George Koch received a temporary setback yesterday in his attempt to introduce new evidence into his suit against the Congressional Country Club.

Koch, who has been on a long crusade against the club for allegedly failing to pay its employes the wages due them, has sought to introduce the results of an investigation into the club by the Maryland attorney general's office.

But a Montgomery County circuit court judge yesterday postponed depositions that Attorney General Stephen Sachs and assistant attorney general David Blum had been scheduled to give on the investigation.

Blum had concluded in a report last summer that Koch's charges of wage violations were essentially correct, and that the club had systematically skimmed thousands of dollars from the pay checks of its employes without their consent. The report found that while Congressional had violated Maryland's wage payment and collection law, no charges could be brought by the state simply because the three-year statute of limitations had run out.

Koch had wanted Sachs and Blum to testify about their findings of illegal activity in order to buttress his own suit to obtain club records that he hopes will prove his allegations against the Potomac club.

Koch's suit, part of his ongoing legal battle since 1977, has become bogged down in what the judge in the case, John J. Mitchell, once termed "a paper war." Koch wants the club records made open to public inspection, and he is contending that as a club member and stockholder he has a right to look at the books.

The attorney for the club, James Thompson, has called Koch's suit a "vendetta" that will violate the privacy rights of the individual members and stockholders. Thompson also said that since Koch's only motive is to embarrass his own club, he has forfeited his stockholder's right to inspect the club books.

The attorney general's investigation, begun in December 1979 after Koch made his allegations public, essentially vindicates at least part of Koch's charges of wage violations.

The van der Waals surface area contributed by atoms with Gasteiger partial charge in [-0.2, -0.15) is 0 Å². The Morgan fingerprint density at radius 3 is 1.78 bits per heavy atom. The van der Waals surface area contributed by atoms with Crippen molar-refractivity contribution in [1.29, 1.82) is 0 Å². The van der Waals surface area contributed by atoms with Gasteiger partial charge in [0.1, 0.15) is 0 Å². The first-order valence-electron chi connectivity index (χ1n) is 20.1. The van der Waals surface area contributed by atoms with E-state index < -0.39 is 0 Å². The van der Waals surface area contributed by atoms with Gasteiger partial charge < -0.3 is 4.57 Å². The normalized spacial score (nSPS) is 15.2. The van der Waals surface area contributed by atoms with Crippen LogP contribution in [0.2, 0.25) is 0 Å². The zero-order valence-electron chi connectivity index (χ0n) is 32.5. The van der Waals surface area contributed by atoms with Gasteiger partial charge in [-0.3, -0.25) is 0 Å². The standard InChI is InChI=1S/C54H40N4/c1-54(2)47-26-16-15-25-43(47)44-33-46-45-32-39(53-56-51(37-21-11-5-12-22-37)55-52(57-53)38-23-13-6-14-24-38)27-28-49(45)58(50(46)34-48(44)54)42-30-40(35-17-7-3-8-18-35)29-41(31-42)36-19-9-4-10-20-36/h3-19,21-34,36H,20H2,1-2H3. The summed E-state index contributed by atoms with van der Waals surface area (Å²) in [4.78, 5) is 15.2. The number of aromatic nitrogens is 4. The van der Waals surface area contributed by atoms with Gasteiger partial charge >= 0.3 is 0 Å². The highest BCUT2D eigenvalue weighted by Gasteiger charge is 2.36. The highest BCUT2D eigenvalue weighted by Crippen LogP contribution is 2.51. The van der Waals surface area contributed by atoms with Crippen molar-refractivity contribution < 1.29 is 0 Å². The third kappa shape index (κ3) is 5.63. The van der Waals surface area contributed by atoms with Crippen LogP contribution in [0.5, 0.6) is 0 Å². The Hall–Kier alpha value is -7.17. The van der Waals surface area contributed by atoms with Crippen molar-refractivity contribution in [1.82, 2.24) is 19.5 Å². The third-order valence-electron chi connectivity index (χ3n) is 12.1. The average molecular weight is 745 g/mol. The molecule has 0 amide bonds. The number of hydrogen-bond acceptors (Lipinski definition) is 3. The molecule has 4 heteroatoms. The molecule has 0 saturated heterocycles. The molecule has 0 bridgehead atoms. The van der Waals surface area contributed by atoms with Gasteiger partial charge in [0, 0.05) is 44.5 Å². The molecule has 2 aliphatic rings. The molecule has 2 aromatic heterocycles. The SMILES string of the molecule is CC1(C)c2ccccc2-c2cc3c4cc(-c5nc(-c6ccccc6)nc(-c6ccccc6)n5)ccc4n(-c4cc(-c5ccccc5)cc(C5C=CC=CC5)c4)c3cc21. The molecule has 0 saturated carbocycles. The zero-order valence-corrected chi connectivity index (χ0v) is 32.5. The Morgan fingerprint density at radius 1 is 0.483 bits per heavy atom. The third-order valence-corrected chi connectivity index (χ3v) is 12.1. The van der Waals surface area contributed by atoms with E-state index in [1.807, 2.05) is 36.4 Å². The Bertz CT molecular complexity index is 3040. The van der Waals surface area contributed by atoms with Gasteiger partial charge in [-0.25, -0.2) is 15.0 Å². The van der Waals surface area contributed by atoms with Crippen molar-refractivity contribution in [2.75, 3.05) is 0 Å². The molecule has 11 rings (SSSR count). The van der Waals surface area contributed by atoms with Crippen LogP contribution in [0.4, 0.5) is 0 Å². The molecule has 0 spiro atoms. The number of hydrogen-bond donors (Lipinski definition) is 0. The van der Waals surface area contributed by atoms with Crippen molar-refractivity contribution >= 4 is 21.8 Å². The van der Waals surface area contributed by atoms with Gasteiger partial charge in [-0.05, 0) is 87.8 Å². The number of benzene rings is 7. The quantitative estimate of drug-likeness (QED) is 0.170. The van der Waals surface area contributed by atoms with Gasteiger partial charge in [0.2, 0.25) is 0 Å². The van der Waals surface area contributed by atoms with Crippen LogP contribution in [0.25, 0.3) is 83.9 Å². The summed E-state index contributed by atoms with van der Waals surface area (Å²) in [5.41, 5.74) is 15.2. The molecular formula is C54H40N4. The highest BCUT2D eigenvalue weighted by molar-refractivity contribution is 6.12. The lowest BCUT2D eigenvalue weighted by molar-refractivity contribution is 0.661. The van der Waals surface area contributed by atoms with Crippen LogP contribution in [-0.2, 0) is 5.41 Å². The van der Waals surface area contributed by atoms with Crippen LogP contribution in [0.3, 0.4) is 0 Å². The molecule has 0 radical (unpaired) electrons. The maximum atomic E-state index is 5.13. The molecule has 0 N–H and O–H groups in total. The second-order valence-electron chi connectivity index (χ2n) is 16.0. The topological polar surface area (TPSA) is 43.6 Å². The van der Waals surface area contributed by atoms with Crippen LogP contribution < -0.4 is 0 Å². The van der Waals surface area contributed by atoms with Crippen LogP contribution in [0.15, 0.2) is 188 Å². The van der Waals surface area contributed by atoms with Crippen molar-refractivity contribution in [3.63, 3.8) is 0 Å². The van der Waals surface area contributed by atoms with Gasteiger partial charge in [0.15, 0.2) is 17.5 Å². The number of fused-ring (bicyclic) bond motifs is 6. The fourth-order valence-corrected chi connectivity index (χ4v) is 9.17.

The report, a memorandum to Sachs dated June 25, 1981, found that "the club for its part seems to have simply perpetrated a system which has been in effect since 1948 and which, according to most accounts, is and was fairly typical of the system used by many service industries in the Washington area and throughout the country."

The report found that the club was essentially deducting 20 percent across the board from the salaries of all of its employes -- the bartenders, waiters, waitresses and cooks. The Maryland wage payment and collection law states that "no employer may take deductions from the wages of an employe" unless the deductions are authorized in writing by the employe, ordered by a court or allowed by a government agency.

The report also found that the club withheld various "special" deductions from the employes in excess of the 20 percent, a practice which stopped in 1977 after Koch began his own private investigation.

The report found that there was no evidence that any of the money skimmed from wages had been funneled back to the management for any other use. Therefore the attorney general's office decided there was no reason to press criminal charges against the club or any of its directors. The report concluded that the money apparently was skimmed from paychecks and distributed to other food service personnel.

However, since the club discontinued the special deductions in mid-1977, and informed the employes, the three-year statute of limitations had run out for prosecuting civil claims, Blum said.

"It should be noted," the memorandum said, "that the club appears to have stopped the 20 percent deduction and the 'special' deduction because of the commendable efforts of Koch."

Mitchell said he will specify later when the depositions can be taken. Meanwhile he is still considering a request by the club's lawyers to hold Koch in contempt of court for talking to reporters about the suit.